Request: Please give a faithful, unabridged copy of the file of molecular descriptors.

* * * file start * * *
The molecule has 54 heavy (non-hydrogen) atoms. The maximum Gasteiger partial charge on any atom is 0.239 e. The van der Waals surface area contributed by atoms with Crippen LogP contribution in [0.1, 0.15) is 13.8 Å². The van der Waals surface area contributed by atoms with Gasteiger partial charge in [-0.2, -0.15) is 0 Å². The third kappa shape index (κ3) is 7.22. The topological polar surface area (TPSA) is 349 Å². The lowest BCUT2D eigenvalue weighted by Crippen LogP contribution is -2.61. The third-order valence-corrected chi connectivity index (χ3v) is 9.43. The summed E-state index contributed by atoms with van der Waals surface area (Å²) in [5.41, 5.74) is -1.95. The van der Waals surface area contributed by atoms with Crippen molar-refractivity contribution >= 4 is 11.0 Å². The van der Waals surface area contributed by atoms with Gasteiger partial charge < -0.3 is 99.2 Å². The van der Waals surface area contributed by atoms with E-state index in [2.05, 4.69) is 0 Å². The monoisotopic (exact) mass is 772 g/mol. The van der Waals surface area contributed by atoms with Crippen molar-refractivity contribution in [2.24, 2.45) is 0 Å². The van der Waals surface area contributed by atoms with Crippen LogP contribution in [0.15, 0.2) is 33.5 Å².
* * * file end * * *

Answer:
The molecule has 54 heavy (non-hydrogen) atoms. The maximum Gasteiger partial charge on any atom is 0.239 e. The van der Waals surface area contributed by atoms with Crippen LogP contribution in [0.1, 0.15) is 13.8 Å². The van der Waals surface area contributed by atoms with Gasteiger partial charge in [-0.2, -0.15) is 0 Å². The third kappa shape index (κ3) is 7.22. The topological polar surface area (TPSA) is 349 Å². The lowest BCUT2D eigenvalue weighted by Crippen LogP contribution is -2.61. The third-order valence-corrected chi connectivity index (χ3v) is 9.43. The summed E-state index contributed by atoms with van der Waals surface area (Å²) in [5.41, 5.74) is -1.95. The van der Waals surface area contributed by atoms with Crippen molar-refractivity contribution >= 4 is 11.0 Å². The van der Waals surface area contributed by atoms with Gasteiger partial charge < -0.3 is 99.2 Å². The van der Waals surface area contributed by atoms with E-state index in [2.05, 4.69) is 0 Å². The monoisotopic (exact) mass is 772 g/mol. The van der Waals surface area contributed by atoms with Crippen molar-refractivity contribution in [2.24, 2.45) is 0 Å². The van der Waals surface area contributed by atoms with Crippen LogP contribution in [0.15, 0.2) is 33.5 Å².